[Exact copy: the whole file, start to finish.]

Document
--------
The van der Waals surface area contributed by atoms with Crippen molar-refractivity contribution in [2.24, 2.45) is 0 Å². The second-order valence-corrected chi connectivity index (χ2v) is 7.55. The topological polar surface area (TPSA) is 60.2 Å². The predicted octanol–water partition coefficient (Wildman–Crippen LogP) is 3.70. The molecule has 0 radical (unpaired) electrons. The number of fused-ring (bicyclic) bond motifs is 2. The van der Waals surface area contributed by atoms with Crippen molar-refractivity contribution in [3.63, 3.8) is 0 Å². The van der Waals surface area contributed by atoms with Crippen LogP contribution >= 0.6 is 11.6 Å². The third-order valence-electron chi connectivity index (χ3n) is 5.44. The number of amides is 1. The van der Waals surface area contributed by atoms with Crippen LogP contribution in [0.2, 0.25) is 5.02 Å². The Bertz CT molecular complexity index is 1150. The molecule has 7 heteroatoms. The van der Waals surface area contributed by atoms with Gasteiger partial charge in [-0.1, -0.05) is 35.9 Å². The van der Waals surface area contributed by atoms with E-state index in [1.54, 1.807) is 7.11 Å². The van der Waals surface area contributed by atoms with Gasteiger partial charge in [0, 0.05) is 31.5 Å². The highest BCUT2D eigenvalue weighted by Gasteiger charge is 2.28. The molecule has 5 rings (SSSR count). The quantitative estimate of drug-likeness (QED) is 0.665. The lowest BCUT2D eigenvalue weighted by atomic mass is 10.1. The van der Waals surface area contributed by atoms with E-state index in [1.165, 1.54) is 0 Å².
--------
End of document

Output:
The van der Waals surface area contributed by atoms with Crippen molar-refractivity contribution in [2.24, 2.45) is 0 Å². The second-order valence-corrected chi connectivity index (χ2v) is 7.55. The topological polar surface area (TPSA) is 60.2 Å². The predicted octanol–water partition coefficient (Wildman–Crippen LogP) is 3.70. The molecule has 0 radical (unpaired) electrons. The number of fused-ring (bicyclic) bond motifs is 2. The van der Waals surface area contributed by atoms with Crippen molar-refractivity contribution in [3.63, 3.8) is 0 Å². The van der Waals surface area contributed by atoms with Crippen LogP contribution >= 0.6 is 11.6 Å². The third-order valence-electron chi connectivity index (χ3n) is 5.44. The number of amides is 1. The van der Waals surface area contributed by atoms with Crippen LogP contribution in [0.2, 0.25) is 5.02 Å². The Bertz CT molecular complexity index is 1150. The molecule has 7 heteroatoms. The van der Waals surface area contributed by atoms with Gasteiger partial charge in [-0.1, -0.05) is 35.9 Å². The van der Waals surface area contributed by atoms with E-state index in [1.54, 1.807) is 7.11 Å². The van der Waals surface area contributed by atoms with Gasteiger partial charge in [0, 0.05) is 31.5 Å². The highest BCUT2D eigenvalue weighted by Gasteiger charge is 2.28. The molecule has 5 rings (SSSR count). The quantitative estimate of drug-likeness (QED) is 0.665. The lowest BCUT2D eigenvalue weighted by atomic mass is 10.1. The van der Waals surface area contributed by atoms with E-state index in [1.165, 1.54) is 0 Å².